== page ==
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Starliner Launches But it Can't Reach the Station – Universe Today



Boeing’s Starliner crew capsule launched successfully, but a mishap prevented it from docking with the ISS. The ship is undamaged and will return and land at its designated location, according to officials. This could delay the planned crewed flight of the Starliner next summer.

Starliner launched successfully on Friday morning on an Atlas V rocket. But once it detached from the launch vehicle, something went wrong.

The capsule was supposed to maneuver itself into a trajectory towards the ISS, and to dock on Saturday. Early reviews from both NASA and Boeing—Starliner’s builder—indicated that a clock malfunction prevented the engines from firing at the correct time. Once they fired, they burned more fuel than anticipated, putting a rendezvous with the ISS out of reach.

Ground controllers couldn’t initiate the burn because at the time it was needed the spacecraft was briefly in between two other satellites, and couldn’t receive signals from the ground.

NASA says that had there been crew on board, they would have been unharmed and returned to Earth safely. But as of now, NASA Administrator Jim Bridenstine isn’t sure if this setback means there’ll be another un-crewed test flight before the eventual crewed flight.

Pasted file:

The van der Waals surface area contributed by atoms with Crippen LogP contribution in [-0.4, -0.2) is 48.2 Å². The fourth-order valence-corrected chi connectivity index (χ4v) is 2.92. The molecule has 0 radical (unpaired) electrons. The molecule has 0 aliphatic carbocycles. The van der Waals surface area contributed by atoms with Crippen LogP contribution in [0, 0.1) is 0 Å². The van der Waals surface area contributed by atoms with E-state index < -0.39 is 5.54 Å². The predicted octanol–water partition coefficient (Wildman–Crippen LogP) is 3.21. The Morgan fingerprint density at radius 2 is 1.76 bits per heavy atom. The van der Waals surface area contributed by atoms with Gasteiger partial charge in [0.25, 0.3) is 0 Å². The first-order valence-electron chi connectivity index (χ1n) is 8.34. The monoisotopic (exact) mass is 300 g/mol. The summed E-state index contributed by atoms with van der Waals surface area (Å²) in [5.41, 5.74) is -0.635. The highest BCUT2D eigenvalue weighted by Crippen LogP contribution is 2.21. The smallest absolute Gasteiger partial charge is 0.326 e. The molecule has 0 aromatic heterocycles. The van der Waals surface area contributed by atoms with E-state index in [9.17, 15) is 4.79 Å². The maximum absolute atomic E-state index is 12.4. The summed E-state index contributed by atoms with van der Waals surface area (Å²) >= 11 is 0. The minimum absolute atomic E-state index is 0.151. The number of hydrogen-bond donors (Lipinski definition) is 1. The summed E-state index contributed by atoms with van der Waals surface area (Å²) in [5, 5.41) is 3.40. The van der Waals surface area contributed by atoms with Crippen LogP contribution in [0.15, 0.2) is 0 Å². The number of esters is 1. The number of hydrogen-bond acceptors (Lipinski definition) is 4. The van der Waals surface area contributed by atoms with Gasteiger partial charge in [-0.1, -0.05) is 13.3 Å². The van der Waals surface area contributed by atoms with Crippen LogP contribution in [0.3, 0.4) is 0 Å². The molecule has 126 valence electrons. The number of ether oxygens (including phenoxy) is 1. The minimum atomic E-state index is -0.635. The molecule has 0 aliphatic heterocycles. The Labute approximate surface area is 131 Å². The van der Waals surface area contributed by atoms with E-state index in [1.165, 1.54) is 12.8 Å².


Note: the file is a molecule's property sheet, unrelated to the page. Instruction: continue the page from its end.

“I’m not ruling it out,” Bridenstine said on whether the next Starliner might carry crew. Had astronauts been on board, they may have been able to take over, correct the problem and get the capsule to the space station, he said. Currently, Starliner is in a stable orbit, and will return to White Sands on Sunday.

Though Starliner didn’t make it to the ISS, NASA says that today’s launch and test flight was still a success.

“A lot of things went right today,” Bridenstine told reporters. “And this is, in fact, why we test.”

Boeing is competing with SpaceX to be the first American company to provide commercial crew capabilities to NASA. Image: Boeing

Boeing is competing with SpaceX to be the first to fly American personnel to the ISS since the Space Shuttle fleet was retired. Since July 2011, American astronauts have been travelling to the ISS on Russian Soyuz spacecraft. Those flights to the ISS are costing NASA up to $86 million US each.